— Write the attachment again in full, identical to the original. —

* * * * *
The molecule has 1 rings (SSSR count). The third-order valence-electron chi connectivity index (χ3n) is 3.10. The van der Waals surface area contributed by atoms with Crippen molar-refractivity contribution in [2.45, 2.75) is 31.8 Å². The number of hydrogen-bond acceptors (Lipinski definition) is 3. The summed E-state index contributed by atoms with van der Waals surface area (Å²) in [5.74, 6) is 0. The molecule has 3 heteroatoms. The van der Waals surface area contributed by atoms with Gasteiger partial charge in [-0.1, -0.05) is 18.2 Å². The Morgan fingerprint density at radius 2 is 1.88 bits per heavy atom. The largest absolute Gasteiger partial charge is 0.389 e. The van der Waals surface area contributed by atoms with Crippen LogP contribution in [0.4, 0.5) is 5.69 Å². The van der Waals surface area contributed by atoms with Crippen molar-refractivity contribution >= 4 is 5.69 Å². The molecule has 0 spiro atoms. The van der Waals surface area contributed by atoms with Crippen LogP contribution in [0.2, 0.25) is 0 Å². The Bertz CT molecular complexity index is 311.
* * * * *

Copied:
The molecule has 1 rings (SSSR count). The third-order valence-electron chi connectivity index (χ3n) is 3.10. The van der Waals surface area contributed by atoms with Crippen molar-refractivity contribution in [2.45, 2.75) is 31.8 Å². The number of hydrogen-bond acceptors (Lipinski definition) is 3. The summed E-state index contributed by atoms with van der Waals surface area (Å²) in [5.74, 6) is 0. The molecule has 3 heteroatoms. The van der Waals surface area contributed by atoms with Gasteiger partial charge in [-0.1, -0.05) is 18.2 Å². The Morgan fingerprint density at radius 2 is 1.88 bits per heavy atom. The largest absolute Gasteiger partial charge is 0.389 e. The van der Waals surface area contributed by atoms with Crippen LogP contribution in [0.4, 0.5) is 5.69 Å². The van der Waals surface area contributed by atoms with Crippen molar-refractivity contribution >= 4 is 5.69 Å². The molecule has 0 spiro atoms. The van der Waals surface area contributed by atoms with Crippen LogP contribution in [0.2, 0.25) is 0 Å². The Bertz CT molecular complexity index is 311.